Pillow Talk is a well packaged time capsule, both delightful and somewhat risqué for the time.I think it's great fun and plan to write about the movie also, but from a different angle: why a mid-century modern enthusiast should know and love it. Thanks again for the well written post!

    1. That sounds like a great post! Thanks for your comment! I like your observation about Pillow Talk being a time capsule -- very aptly put. Lover Come Back is too, and its satire on advertising is still relevant to today. I hope you get a chance to see it soon. I would even argue it's more risqué than Pillow Talk!

  4. What a great read! I really loved both of them and everything they did together so I appreciate your perspective here very much. Every time I let myself think about what Rock must have gone through over the years I lose it. It simply breaks my heart. I love his movies with Doris Day because they both seem genuinely happy to be doing what they're doing. And you can't help but feel good about that. Time to load Lover Come Back!

    1. That's one of the reasons why I love their films, too. I'm sure he had a tough life, but it wasn't all doom and gloom. I remember when I first read about how much fun he and Doris had on set, I felt surprised -- he knew how to laugh!

      Thanks for stopping by!

  5. I admit, I've been slow to warm to Hudson-Day films, and only slowly have started to recognize their charms. But you make a fantastic case for them!

    1. Thank you! I'm glad you're giving them another chance. They can be more subversive than you would think the more you look at them.

  6. Wonderful review, and a great tribute to Rock Hudson the actor. I couldn't quite connect with the film "Lover Come Back", but I adore him in "Pillow Talk". He has such "Rock Hudson" charisma, yet he still manages to be credible in his roles – even when his characters pretend to be someone else.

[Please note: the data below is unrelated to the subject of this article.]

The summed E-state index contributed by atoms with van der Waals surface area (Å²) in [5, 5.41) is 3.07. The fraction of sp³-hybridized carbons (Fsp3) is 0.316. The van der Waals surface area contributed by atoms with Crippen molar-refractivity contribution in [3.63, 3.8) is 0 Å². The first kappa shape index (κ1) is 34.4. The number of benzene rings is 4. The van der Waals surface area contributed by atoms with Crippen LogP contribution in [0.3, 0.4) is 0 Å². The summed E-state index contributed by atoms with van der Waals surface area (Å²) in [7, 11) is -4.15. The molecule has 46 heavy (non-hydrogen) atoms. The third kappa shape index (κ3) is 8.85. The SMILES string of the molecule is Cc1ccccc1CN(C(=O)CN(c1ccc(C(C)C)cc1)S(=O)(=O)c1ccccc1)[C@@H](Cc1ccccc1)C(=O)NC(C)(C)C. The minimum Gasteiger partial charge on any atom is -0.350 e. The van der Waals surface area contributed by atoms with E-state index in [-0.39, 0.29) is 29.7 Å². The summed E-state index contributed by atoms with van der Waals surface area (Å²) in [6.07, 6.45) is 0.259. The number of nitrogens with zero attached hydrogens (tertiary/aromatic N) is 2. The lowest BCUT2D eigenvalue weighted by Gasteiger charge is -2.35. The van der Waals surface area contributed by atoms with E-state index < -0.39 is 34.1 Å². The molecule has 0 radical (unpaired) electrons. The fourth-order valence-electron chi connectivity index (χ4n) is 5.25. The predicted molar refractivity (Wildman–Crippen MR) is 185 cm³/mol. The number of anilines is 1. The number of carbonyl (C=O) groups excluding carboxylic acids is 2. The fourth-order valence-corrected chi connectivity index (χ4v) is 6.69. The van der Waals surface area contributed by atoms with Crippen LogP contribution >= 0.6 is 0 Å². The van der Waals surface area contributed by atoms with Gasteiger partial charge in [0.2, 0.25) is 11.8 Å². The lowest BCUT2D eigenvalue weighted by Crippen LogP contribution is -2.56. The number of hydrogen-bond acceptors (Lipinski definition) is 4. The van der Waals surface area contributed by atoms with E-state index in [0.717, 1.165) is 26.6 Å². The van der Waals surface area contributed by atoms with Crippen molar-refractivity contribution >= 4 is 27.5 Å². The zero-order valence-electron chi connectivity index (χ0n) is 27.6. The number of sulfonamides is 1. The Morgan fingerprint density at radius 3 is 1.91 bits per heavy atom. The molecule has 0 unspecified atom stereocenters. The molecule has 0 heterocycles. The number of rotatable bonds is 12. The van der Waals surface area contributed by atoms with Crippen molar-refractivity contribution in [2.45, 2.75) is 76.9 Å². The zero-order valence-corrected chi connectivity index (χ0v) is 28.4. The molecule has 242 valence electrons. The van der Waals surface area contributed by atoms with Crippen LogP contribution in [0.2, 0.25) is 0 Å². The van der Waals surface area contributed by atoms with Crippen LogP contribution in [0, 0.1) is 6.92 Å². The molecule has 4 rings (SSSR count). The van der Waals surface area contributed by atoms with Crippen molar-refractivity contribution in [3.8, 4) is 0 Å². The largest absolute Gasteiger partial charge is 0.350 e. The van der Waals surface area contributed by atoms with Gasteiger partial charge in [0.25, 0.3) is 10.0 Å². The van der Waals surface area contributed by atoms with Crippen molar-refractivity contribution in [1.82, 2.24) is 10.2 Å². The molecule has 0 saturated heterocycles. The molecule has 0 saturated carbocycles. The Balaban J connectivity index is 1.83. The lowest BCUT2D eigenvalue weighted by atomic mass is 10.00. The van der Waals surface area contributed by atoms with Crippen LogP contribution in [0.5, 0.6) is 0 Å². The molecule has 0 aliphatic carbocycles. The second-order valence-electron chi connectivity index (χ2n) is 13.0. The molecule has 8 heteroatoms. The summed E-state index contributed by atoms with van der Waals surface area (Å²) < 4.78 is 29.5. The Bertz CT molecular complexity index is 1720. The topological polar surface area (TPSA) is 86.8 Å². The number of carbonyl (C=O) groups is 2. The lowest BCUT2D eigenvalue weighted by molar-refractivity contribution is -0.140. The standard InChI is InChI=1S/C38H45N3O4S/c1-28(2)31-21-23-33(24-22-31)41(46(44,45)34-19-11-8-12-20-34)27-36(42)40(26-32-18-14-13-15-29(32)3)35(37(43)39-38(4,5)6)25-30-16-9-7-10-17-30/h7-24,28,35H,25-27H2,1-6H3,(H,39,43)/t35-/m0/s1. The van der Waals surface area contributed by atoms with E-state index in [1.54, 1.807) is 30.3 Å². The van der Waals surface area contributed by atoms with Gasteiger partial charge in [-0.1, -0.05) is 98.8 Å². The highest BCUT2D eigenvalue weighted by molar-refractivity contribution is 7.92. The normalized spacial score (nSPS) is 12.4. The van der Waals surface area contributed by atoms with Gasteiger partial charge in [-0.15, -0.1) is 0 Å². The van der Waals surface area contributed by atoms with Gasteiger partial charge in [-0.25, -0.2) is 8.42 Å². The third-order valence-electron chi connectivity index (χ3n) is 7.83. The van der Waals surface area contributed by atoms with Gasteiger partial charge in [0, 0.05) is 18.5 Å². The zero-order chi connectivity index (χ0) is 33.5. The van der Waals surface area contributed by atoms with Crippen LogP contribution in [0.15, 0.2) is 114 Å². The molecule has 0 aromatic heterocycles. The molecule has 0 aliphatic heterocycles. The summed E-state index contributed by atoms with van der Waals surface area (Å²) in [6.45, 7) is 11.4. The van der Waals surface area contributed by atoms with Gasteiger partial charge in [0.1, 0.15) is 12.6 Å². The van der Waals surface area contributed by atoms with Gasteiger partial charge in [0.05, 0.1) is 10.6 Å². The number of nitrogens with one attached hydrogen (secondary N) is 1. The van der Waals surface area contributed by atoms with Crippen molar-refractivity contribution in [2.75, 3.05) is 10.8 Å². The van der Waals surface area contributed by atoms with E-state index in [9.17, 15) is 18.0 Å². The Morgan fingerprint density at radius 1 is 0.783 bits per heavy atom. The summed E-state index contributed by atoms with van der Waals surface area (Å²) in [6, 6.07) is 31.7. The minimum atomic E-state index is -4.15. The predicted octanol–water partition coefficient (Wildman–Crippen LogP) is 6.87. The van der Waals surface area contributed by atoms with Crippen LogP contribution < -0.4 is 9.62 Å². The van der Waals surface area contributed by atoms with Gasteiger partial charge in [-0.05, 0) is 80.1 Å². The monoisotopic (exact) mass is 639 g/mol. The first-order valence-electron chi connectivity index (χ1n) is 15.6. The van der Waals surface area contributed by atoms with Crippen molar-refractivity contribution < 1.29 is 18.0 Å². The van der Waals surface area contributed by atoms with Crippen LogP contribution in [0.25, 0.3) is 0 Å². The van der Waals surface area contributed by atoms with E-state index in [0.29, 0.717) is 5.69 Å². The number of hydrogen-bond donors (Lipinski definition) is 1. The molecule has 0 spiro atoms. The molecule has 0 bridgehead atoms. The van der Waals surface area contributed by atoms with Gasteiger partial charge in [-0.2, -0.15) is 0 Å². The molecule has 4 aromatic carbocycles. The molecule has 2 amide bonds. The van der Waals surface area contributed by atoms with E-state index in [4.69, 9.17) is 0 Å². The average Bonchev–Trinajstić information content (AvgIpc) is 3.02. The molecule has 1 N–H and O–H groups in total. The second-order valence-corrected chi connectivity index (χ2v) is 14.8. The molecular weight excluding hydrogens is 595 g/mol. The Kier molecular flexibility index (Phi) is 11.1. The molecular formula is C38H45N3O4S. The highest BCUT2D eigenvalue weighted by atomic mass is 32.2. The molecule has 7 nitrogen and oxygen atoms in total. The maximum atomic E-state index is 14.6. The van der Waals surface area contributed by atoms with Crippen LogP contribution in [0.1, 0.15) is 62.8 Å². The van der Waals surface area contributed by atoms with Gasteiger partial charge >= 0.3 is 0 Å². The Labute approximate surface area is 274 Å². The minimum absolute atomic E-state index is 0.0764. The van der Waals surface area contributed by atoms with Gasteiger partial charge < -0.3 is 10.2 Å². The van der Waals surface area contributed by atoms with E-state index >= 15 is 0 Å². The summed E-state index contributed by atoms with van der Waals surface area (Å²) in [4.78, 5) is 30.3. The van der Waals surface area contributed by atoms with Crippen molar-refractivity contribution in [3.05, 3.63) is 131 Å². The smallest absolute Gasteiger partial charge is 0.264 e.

Thanks for joining the blogathon and for bringing Mr Hudson with you! :)

    1. He was rather charismatic, wasn't he? I could see why you would have a harder time with Lover Come Back. I don't think I really enjoyed it until maybe the third viewing. But if anyone makes a film worth revisiting, it's Rock. And Doris isn't so bad, either. ;)

      Thanks for the blogathon! It's been great reading the other entries!

  7. Great article Michaela! :) I love what you said about Rock Hudson in your introduction and I love Pillow Talk, such a fun film! Your article make me want to see it again. I haven't seen Lover Come Back yet

    1. Thanks, Virginie! Pillow Talk is one of my all-time favorites. I'm surprised at the number of people who haven't seen Lover Come Back. I guess I always assumed it went hand-in-hand with Pillow Talk. I hope you get to see it soon! It's a good one!

  8. You can't tell Rock was insecure about doing comedy at all in Pillow Talk! He really seems so comfortable in his role.
    The first paragraph moved me. I can't think if Rock if now as a whole, person and performer, and I do believe sexuality can't define him - or anybody.
    I also really liked your reflection on how women in advertising (my case) have to work harder to receive the same benefits as men. Well done!
    Don't forget to read my contribution to the blogathon! :)

    1. Thank you! Sorry I'm just now responding -- Blogger usually notifies me by email when I get a comment, but it's been acting up lately.

      It's interesting how confident he looks in Pillow Talk considering he felt a little scared about it. And he was such a natural comedian, too! As for women having to work harder than men... don't even get me started! ;)

  9. I didn't know that Rock Hudson was a dramatic actor until some time after I had come to love him for his first two comedies with Doris Day and one that he made with Paula Prentiss. In fact, even after seeing him in his most lauded dramatic roles, I still prefer him as the gorgeous, laughing playboy who falls deeply in love with the gorgeous, laughing single girl about NYC that I wanted to be when I grew up.

    And, yes, her tribute to him made me cry a little for a man and a talent that I would have loved to have seen perform for many more years.

    1. Thank you for leaving me such a wonderfully written comment!

      I think I prefer Rock in comedy, too, but he was magical in everything he did. What a marvelous man and what a lovely talent.

  10. I have liked Rock as an actor since i can not remember when. Only now do I realize that the man i am seeing is a blue eyed, blond Rock. Same quirky smile, same hands and fingers and same back and down over the bum profile. Took me decades to realize that.


Post a Comment

You might've missed these popular posts...

Loving and Fighting Furiously: Lucille Ball and Desi Arnaz

Top Ten: Fred Astaire's Partners

Announcing the 100 Years of Esther Williams Blogathon!

Announcing the Sixth Annual Doris Day Blogathon!

Fred Astaire tells Rita Hayworth... You Were Never Lovelier (1942)

Esther Williams enthralls in... Dangerous When Wet (1953)

Bob, Bing, and Dottie take the... Road to Rio (1947)

The Fifth Annual Doris Day Blogathon is here!

Fred and Ginger's Cinematic Farewell: The Barkleys of Broadway (1949)

Bette and Errol